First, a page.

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The G Train 

A video installation makes connections between time, space and public transportation.

click to enlarge The video installation explores public transit. - JEFF FERGUSON
  • Jeff Ferguson
  • The video installation explores public transit.

The white box gallery smells like plywood. Inside, an obtrusive skeleton frame made of wood and nuts and bolts takes on the shape of a subway car.

The car is coated with graffiti and garbage. Drawings of zombies and cats find space next to the lyrics “The words of the prophets are written on the subway wall.”

On one end of the car is a map of the New York City subway system. On the other, video footage projects scenes of narrow red brick buildings and dilapidated houses, garbage cans, McDonald’s, mud puddles, parks, car-lined sidewalks and mothers and daughters holding hands.

“This isn’t the New York that people necessarily see,” says digital artist Jenny Hyde. “It’s not the romantic New York, the one in movies or television shows.”

Hyde is an art professor at Eastern Washington University. She was inspired to create the video installation titled “The G Train Project” while living in Brooklyn. She’ll speak about the experience at 11:30 am on March 8 during the exhibit’s closing reception.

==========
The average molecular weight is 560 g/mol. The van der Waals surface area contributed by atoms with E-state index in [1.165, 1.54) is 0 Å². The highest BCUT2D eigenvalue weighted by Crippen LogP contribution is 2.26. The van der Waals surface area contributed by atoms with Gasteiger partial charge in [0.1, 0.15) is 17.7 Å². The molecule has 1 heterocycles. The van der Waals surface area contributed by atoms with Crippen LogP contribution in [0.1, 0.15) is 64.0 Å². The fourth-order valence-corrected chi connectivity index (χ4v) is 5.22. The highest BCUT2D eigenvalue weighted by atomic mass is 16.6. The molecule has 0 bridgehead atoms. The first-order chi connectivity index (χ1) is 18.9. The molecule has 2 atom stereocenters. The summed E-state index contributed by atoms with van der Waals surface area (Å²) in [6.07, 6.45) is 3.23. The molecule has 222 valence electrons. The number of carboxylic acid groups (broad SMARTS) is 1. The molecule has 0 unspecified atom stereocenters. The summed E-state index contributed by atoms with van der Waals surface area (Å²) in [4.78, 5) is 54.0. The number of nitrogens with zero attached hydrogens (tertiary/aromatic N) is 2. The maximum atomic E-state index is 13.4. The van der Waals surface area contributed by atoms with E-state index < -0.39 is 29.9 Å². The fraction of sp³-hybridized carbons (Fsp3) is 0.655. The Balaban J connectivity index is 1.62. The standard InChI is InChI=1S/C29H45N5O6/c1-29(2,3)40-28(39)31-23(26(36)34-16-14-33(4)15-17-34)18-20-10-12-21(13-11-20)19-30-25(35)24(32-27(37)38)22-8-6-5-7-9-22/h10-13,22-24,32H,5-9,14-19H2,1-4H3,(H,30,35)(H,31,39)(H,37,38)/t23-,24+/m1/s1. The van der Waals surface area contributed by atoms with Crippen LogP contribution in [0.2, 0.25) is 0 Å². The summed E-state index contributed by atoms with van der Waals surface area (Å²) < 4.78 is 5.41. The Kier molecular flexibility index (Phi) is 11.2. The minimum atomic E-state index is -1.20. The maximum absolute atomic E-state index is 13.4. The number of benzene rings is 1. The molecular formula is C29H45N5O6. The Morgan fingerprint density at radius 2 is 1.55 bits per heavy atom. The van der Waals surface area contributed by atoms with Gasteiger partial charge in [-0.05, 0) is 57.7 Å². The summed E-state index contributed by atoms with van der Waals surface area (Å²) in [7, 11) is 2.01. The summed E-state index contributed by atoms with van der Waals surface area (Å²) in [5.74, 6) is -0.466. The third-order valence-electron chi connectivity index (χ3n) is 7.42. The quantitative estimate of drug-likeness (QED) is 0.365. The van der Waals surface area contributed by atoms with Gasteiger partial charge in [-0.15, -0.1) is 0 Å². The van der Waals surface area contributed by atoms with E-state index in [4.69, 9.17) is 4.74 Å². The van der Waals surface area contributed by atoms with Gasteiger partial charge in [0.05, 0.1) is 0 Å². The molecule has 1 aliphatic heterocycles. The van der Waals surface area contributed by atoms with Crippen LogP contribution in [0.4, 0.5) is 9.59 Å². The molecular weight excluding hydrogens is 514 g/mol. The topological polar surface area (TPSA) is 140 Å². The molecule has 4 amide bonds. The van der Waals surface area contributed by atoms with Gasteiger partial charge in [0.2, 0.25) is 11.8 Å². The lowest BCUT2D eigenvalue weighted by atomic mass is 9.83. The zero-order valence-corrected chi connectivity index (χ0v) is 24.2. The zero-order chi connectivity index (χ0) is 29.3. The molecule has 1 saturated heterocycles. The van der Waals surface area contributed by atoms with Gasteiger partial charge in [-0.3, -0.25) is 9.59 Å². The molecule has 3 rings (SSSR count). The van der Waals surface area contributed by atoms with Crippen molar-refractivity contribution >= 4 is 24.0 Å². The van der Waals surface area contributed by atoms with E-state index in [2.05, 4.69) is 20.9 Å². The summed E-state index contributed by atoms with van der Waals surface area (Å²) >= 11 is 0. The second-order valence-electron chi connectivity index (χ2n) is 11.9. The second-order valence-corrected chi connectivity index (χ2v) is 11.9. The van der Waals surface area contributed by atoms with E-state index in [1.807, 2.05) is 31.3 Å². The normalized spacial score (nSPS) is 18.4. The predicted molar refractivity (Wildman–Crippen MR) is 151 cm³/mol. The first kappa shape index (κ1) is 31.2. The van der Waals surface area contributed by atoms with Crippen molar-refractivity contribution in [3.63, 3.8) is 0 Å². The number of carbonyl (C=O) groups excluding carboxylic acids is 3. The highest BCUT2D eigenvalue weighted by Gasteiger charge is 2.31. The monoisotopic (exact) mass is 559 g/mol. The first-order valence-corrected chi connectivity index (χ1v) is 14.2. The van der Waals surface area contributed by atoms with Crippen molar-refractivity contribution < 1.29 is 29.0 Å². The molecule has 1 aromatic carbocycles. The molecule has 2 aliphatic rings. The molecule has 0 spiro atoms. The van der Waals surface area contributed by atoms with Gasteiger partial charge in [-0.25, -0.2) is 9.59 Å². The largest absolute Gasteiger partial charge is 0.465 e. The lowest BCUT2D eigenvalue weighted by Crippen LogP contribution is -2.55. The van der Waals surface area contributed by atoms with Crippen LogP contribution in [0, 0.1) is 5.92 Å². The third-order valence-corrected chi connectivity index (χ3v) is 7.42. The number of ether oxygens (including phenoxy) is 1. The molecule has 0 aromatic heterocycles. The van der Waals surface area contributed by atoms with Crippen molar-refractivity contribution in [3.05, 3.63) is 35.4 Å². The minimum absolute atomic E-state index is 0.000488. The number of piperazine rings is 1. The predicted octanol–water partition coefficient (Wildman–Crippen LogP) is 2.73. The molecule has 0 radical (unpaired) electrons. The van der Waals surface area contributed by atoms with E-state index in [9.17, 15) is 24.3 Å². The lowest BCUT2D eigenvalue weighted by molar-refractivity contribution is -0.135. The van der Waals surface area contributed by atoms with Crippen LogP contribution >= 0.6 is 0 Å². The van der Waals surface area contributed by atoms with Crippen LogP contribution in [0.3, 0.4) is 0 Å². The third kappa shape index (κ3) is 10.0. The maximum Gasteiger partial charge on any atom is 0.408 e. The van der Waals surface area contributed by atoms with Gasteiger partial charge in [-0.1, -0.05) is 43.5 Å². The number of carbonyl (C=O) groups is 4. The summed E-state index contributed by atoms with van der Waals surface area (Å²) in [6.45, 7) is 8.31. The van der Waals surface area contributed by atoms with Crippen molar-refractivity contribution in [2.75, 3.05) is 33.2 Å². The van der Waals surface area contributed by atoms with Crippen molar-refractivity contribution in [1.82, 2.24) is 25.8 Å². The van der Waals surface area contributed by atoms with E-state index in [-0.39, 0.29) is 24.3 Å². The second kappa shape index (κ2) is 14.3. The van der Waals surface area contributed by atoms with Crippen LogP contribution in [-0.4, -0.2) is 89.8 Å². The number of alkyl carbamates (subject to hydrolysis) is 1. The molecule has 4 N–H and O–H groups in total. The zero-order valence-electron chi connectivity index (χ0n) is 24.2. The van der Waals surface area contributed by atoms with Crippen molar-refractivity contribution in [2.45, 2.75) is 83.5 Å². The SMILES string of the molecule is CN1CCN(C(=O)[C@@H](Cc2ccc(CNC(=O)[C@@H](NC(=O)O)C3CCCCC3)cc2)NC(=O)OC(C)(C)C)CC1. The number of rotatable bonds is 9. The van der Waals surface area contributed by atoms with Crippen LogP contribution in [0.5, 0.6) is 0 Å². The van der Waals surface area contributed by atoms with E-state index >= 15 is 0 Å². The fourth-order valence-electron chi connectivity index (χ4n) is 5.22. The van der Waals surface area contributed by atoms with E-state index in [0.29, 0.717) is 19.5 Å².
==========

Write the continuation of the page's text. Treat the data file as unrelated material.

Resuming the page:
“The G Train Project” is a 36-minute video that captures the G Train from its first stop in Brooklyn to its final stop in Queens.
Hyde walked the subway route above-ground — exactly 10 miles — with a hand-held video camera and spliced the video footage with audio from the actual subway.

The train itself — although a minimalist, almost crude structure — has taken on a life of its own. With encouragement from Hyde, students have tagged the train and eaten lunch in the space all in the “spirit of public transportation.”

Hyde says her goal was to make a poetic connection between time and the elements of nature, urban landscape, and the cultural journey of riding a train.

“I tried to record the entire experience but not in a literal way,” Hyde says. “It’s the idea of having evidence of something.

“There’s something important about that process, trying to capture the moment and the connection between the recordings and the action that happened.”

The subway’s perpetual motion — the jarring squeal of breaks and the thunderous sound of wheels on train tracks — serves as a reminder that New York is alive both above and below ground.

“The G Train Project” by Jenny Hyde • On display March 1-8 • Closing lecture and reception: March 8 at 11:30 am • SFCC Fine Arts Gallery • 3410 W. Fort George Wright Dr. •533-3746 • sfccfinearts.org/gallery

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